By Scott Martin
Mother and Child, USA / Spain, 2009
Written and Directed by Rodrigo Garcia
I’m always fascinated by multi-narrative character studies, films that take total strangers and loop them together based on a sole coincidence. Be it an unfortunate turn of events, or something mundane yet fortuitous, we’re all connected; that seems to be the mission statement of films like this. Here, the unfortunate events pile onto each other to become something fortuitous. It’s a film that centers its meditation on adoption, but it isn’t preaching; it’s merely telling a story about it. I appreciate that above most things in filmmakers. Focusing its lenses on three women (Annette Bening, Naomi Watts, and Kerry Washington), Mother and Child is the cure for the common Lifetime movie. It’s melodramatic, at times, but I’ve always considered melodrama to be a symptom of a bigger ailment, not the ailment itself. The events in this film are melodramatic, so how could the surrounding elements not be? It wouldn’t flow as a film, and it’s the ebb and flow of Rodrigo Garcia’s films that make them memorable. What I’ve always taken from his work, even if unaffected by his stories, is that he has excellent control over his atmosphere.
The film is centered around the idea of motherhood, and what it means to be a mother. Karen (Bening) spends every night writing to a daughter she gave up years ago. Elizabeth (Watts) wants nothing to do with parenthood, but harbors several dark secrets. She’s cold, aggressive, and sexually dominant, belying a truth she wants no one to know. Lucy (Washington) aches for a child. She’s in the process of adopting a baby from a young girl named Ray (Shareeka Epps, in a stunning small role). There is a nun at the adoption agency named Sister Joanne (Cherry Jones) who acts as an emotional median to the three women, though each go off the rails. Karen takes care of her dying mother, but will have no one around when she passes except a co-worker named Paco (Jimmy Smits), who is in love with her. Elizabeth sets her sights on her new boss, Paul (Samuel L. Jackson), and forces an affair. Lucy has a failing marriage with her husband; she can’t seem to keep the pieces together. The film is never about the fact that motherhood means having a child, but merely motherhood in an existential sense. You can be a mother without a son or daughter; you just have to have the right people around you.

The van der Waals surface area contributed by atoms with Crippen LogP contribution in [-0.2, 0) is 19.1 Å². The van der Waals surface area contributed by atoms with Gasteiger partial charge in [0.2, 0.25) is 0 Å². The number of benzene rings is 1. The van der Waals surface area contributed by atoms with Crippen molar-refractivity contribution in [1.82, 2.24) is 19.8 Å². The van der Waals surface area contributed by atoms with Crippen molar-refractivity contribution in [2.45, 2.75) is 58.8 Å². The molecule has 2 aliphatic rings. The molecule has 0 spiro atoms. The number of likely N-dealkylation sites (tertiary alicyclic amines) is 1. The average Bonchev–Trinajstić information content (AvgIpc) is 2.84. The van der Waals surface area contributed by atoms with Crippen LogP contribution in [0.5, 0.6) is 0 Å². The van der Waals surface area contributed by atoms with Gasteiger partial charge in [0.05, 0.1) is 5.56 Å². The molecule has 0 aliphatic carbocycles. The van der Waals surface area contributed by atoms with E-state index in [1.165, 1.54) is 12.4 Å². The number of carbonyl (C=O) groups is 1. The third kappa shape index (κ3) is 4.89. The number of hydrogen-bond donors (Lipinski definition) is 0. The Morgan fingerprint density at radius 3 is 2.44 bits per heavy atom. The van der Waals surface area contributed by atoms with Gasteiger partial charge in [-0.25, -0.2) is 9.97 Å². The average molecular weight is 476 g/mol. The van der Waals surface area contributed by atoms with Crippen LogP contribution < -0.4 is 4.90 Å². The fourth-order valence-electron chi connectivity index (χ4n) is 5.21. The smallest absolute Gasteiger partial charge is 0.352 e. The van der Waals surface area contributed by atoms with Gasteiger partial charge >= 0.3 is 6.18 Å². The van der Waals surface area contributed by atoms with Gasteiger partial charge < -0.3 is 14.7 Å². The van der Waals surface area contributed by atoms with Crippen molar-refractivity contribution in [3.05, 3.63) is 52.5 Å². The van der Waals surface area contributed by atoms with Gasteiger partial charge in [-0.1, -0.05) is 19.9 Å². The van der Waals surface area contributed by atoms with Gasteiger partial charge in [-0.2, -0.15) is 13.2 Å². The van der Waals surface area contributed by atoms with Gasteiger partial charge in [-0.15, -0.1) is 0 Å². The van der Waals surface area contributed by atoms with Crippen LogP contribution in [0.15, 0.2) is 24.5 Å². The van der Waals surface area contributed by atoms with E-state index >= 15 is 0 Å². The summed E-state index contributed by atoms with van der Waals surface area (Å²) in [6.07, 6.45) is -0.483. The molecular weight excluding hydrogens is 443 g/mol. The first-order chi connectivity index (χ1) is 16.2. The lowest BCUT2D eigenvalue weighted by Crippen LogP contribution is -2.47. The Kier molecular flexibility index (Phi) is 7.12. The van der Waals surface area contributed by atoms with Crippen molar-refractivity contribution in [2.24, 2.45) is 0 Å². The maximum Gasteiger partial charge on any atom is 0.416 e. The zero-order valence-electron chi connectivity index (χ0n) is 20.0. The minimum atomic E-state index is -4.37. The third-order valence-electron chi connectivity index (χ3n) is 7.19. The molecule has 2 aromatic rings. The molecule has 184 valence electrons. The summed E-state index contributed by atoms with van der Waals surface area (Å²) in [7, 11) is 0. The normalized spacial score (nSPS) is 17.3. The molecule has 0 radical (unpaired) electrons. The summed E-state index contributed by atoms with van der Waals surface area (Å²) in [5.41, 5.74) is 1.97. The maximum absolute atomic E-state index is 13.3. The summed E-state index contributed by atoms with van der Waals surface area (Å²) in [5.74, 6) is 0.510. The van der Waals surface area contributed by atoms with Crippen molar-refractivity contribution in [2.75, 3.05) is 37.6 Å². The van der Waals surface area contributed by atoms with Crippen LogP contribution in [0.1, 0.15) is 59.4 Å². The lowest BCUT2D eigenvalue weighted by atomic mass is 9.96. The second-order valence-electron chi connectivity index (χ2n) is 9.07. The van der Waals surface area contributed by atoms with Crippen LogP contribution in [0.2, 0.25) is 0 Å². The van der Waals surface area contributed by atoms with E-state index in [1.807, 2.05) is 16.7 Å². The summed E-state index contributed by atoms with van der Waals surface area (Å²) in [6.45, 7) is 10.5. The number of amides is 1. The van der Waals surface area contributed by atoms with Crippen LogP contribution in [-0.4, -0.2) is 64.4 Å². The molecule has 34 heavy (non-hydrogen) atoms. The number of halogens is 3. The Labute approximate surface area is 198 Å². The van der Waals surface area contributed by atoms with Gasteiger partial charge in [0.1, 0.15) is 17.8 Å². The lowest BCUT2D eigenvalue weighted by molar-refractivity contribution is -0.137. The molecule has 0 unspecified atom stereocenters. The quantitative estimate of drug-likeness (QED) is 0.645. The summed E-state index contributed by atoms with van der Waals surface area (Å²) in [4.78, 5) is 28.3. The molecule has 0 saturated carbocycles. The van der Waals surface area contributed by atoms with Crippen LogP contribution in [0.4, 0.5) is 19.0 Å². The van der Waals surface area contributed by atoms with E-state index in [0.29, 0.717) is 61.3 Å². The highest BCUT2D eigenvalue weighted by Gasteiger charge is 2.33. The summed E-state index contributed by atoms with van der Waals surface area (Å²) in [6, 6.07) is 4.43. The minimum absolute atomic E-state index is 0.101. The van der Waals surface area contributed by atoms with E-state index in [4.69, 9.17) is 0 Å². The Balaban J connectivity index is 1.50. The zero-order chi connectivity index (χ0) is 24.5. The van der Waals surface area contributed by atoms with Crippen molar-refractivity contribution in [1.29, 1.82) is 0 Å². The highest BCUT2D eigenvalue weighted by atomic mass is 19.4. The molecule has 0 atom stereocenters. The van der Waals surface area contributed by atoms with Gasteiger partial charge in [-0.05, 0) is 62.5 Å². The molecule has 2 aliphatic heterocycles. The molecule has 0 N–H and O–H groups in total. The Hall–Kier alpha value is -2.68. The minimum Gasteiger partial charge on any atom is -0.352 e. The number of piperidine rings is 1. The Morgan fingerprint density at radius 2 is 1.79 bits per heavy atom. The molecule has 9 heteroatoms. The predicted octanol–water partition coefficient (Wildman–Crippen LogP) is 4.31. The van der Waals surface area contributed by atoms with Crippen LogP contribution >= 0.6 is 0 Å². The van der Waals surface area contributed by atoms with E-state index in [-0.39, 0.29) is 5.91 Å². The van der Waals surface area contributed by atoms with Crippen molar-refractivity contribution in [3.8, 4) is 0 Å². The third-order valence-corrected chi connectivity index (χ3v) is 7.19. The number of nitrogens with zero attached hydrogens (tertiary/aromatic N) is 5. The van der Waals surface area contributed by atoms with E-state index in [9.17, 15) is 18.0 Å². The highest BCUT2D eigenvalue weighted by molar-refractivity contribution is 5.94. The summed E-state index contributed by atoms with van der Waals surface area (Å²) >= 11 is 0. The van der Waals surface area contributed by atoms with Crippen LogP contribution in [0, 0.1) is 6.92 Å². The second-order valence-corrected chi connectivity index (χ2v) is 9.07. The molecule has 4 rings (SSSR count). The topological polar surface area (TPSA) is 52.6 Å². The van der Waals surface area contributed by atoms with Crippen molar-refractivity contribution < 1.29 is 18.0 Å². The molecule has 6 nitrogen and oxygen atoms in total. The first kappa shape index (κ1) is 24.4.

Here, though, I took more than that. What struck me most wasn’t Garcia’s tonal acquisition. The performances of the whole cast are touching and effecting, specifically the three women. Bening, who had another knock-out performance last year in Lisa Cholodenko’s The Kids Are All Right, has a unique approach to whomever she plays. She seems to create her characters from, rather than the ground up, the sky down. She’s an incredibly cerebral actress, like she considers the intellect and shrewdness of her character to be the soul. Toe to toe with her, here, is the never-better Naomi Watts. I’ve wanted a performance like this from her for quite a while now. Sharing Bening’s shrewdness, she creates a completely different monster while honoring the intended mirroring between the characters. It’s essentially two or three performances in one neat package; absolutely breathtaking work, and worthy of the high accolades. Kerry Washington gives her best work as well, as a woman who is childlike and immature, though begging beyond all reason to be “a real woman”. Why she isn’t a bigger star, I don’t know. Cherry Jones, as Sister Joanne, steals the scenes in which she appears. The men of the film, namely Jackson and Smits, give sensitive and strong performances as well.
As intelligent a director as Garcia is, his screenplay here suffers early on from juggling too much. I kept hoping that it was a stylistic choice for the opening scenes to practically be a montage, and that it would be the beginning of a bookend and the film would end the same way, but the film’s lyrical and languid ending is antithetical to its mashed introduction. Aside from these off-key stylistic choices, though, we get a chance to not only see how these women view the world, but what’s infinitely more interesting to me, how Garcia views their worlds. Tone, absolutely, is the savior of this often somber, semi-sweet tale of loss and gain. It’s a lovely film. Difficult to take, and “melodramatic,” but lovely nonetheless.
Contact the author: ScottMartin@MoviesIDidntGet.com